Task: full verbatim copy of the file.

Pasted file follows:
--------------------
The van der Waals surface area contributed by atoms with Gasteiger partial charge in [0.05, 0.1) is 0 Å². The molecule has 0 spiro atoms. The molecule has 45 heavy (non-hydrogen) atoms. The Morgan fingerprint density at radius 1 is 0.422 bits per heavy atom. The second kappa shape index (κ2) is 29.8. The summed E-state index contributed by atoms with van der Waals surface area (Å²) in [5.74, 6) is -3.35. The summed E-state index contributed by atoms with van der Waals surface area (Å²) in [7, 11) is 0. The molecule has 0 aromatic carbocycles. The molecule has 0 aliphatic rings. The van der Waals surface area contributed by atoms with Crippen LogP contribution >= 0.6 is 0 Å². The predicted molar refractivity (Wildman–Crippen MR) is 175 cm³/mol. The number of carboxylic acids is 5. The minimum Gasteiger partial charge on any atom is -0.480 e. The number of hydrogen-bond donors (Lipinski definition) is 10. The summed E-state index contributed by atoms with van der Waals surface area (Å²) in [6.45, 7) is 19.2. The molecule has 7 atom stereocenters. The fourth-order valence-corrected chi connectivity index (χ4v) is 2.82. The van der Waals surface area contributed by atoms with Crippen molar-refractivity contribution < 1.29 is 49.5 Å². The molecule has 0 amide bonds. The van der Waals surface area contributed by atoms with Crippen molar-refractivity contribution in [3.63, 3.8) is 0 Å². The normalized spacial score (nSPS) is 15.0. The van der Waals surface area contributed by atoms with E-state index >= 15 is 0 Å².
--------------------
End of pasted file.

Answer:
The van der Waals surface area contributed by atoms with Gasteiger partial charge in [0.05, 0.1) is 0 Å². The molecule has 0 spiro atoms. The molecule has 45 heavy (non-hydrogen) atoms. The Morgan fingerprint density at radius 1 is 0.422 bits per heavy atom. The second kappa shape index (κ2) is 29.8. The summed E-state index contributed by atoms with van der Waals surface area (Å²) in [5.74, 6) is -3.35. The summed E-state index contributed by atoms with van der Waals surface area (Å²) in [7, 11) is 0. The molecule has 0 aromatic carbocycles. The molecule has 0 aliphatic rings. The van der Waals surface area contributed by atoms with Crippen LogP contribution >= 0.6 is 0 Å². The predicted molar refractivity (Wildman–Crippen MR) is 175 cm³/mol. The number of carboxylic acids is 5. The minimum Gasteiger partial charge on any atom is -0.480 e. The number of hydrogen-bond donors (Lipinski definition) is 10. The summed E-state index contributed by atoms with van der Waals surface area (Å²) in [6.45, 7) is 19.2. The molecule has 7 atom stereocenters. The fourth-order valence-corrected chi connectivity index (χ4v) is 2.82. The van der Waals surface area contributed by atoms with Crippen molar-refractivity contribution < 1.29 is 49.5 Å². The molecule has 0 amide bonds. The van der Waals surface area contributed by atoms with Crippen molar-refractivity contribution in [3.63, 3.8) is 0 Å². The normalized spacial score (nSPS) is 15.0. The van der Waals surface area contributed by atoms with E-state index >= 15 is 0 Å².